(A) : For the left-to-tight direction we have :
1. P v Q
| 2. ¬Q --- assumed 
| 3. P --- assumed  for v-Elim
| 4. P --- from 3
| 5. Q --- assumed  for v-Elim
| 6. ⊥ --- from 2 and 5 by →-Elim (recall that : ¬Q is abbrev for Q → ⊥)
| 7. P --- from 6 by ⊥-Elim
| 8. P --- from 3-4 an 5-7 with 1 by v-Elim, discharging  and [...
You are right : the correct way is to use Proof by cases (aka: Disjunction elimination):
1) Q --- assumed for the proof by cases [a-1]
2) P → Q --- from 1) by Conditional introduction
3) ¬P --- assumed for the proof by cases [a-2]
4) P --- assumed [b]
5) contradicition !
6) Q --- from 5) by Ex falso
7) P → Q --- from 6) by Conditional introduction,...
I agree with your concern : the exercise is proposed before the explanation of the inference rules for the quantifiers : thus, we are not requested to use them.
The exercise asks to prove that the biconditional : ∀x Tet(b) ↔ ∃w Tet(b) is a logical truth, i.e. that
the two sides of the biconditional are logically equivalent (2nd ed : 2011, page 286).
Here's a more elegant solution:
I used http://proofs.openlogicproject.org/ to do the proof.
We have M -> P v Q and we have P -> Q
this means that if we get P, we also get Q.
Also our conclusion is a conditional which means conditional introduction is a good way to get that form of conclusion.
begin by assuming M -- since this is the left side of ...
Since the argument has no premises, we must start with an assumption, either for reductio or for conditional proof. In this case, conditional proof would not work, so we have to go with reductio. So we start with:
1. | ~((P→Q)∨(Q→R)) assumption
Since we're going for reductio, we need to derive a contradiction. Since all we've got is this assumption, ...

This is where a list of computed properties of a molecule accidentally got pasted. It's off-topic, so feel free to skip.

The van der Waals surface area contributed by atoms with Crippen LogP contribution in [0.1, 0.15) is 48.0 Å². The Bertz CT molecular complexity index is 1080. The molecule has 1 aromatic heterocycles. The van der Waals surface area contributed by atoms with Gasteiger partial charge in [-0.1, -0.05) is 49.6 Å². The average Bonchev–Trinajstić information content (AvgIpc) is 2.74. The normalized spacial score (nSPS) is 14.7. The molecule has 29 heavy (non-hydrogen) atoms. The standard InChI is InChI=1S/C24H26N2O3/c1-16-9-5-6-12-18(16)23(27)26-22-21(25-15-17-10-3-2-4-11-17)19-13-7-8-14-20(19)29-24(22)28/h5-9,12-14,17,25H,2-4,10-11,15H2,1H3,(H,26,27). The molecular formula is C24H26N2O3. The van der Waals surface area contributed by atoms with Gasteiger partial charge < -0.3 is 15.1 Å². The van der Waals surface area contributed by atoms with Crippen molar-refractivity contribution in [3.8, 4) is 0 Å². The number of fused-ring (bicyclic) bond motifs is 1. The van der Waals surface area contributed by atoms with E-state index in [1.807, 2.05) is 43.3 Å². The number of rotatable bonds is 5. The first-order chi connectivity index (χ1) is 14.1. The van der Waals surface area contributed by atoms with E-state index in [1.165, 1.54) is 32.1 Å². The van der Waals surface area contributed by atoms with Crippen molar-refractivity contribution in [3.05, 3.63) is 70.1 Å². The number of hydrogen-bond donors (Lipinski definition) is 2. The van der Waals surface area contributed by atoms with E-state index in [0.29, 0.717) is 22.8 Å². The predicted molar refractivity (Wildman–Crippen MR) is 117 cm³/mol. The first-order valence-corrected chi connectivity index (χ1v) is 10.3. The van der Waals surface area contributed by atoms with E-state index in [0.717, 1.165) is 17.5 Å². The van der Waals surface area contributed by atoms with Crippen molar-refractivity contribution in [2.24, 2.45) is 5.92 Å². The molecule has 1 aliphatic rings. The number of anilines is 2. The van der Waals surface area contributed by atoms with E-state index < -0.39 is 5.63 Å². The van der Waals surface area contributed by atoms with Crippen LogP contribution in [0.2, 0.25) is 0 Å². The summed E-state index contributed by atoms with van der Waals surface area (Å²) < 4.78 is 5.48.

You have to use or-elim on 1) considering two separate cases.
1st case : Dodec(x) and Large(x), from which, with 3) and assuming Small(x), derive a contradiction and then FrontOf(x,c).
2nd case Cube(x) and Small(x), from which, with 2), derive FrontOf(x,c).
HINT: I'll sketch the derivation. Since the theorem is a conditional, try using conditional proof/conditional-introduction by assuming P(a) and trying to derive ∀x(P(x) ∨ ¬(x = a)) from it. Here, to derive it, I would try an indirect proof by assuming the negation ¬∀x(P(x) ∨ ¬(x = a)) and trying to derive a contradiction. Use quantifier equivalence rules to ...
Fitch is correct.
First, you are falling for the formal fallacy affirming the consequent in your subproof at 11-13 to generate the contradiction. Denying the antecedent looks like:
A → B
In your case ,
~Q → ~P
Second, you are discharging the subproof incorrectly. At 10, you assume Q, but at 15 you discharge as P → Q. ...
| 1) A ∨ (B ∧ C) --- premise
|_ 2) (¬ B ∨ ¬ C) ∨ D --- premise
| |_ 3) A --- assumed [a] from 1) for ∨-elim
| | 4) A ∨ D --- from 3) by ∨-intro
| |_ 5) (B ∧ C) --- assumed [b] [from 1) for ∨-elim
| | |_ 6) D --- assumed [c] from 2) for ∨-elim
| | | 7) A ∨ D --- from 6) by ∨-intro
| | /
| | |_ 8) (¬ B ∨ ¬ C) --- assumed [d] from 2) for ∨-...
Here is a proof using a Fitch-style, natural deduction proof checker.
To make well-formed sentences I had to rewrite some of the names used in the OP's example. In place of "E", I used "P", since "E" is a symbol for the existential quantifier in this proof checker. Also the notation in this proof checker is more compact. For example, "E(x,y)" became "Pxy"....
Assume S and derive R ∨ P from 1st premise.
Now two sub-proofs, for ∨-elim:
1) Assume R and derive Q ∨ R by ∨-intro, and it is done.
2) Assume P and derive ¬R → Q from 2nd premise.
Now use R ∨ ¬R (Excluded Middle) for a new ∨-elim:
2.1) Assume R and derive Q ∨ R.
2.2) Assume ¬R and derive Q from ¬R → Q and then derive Q ∨ R.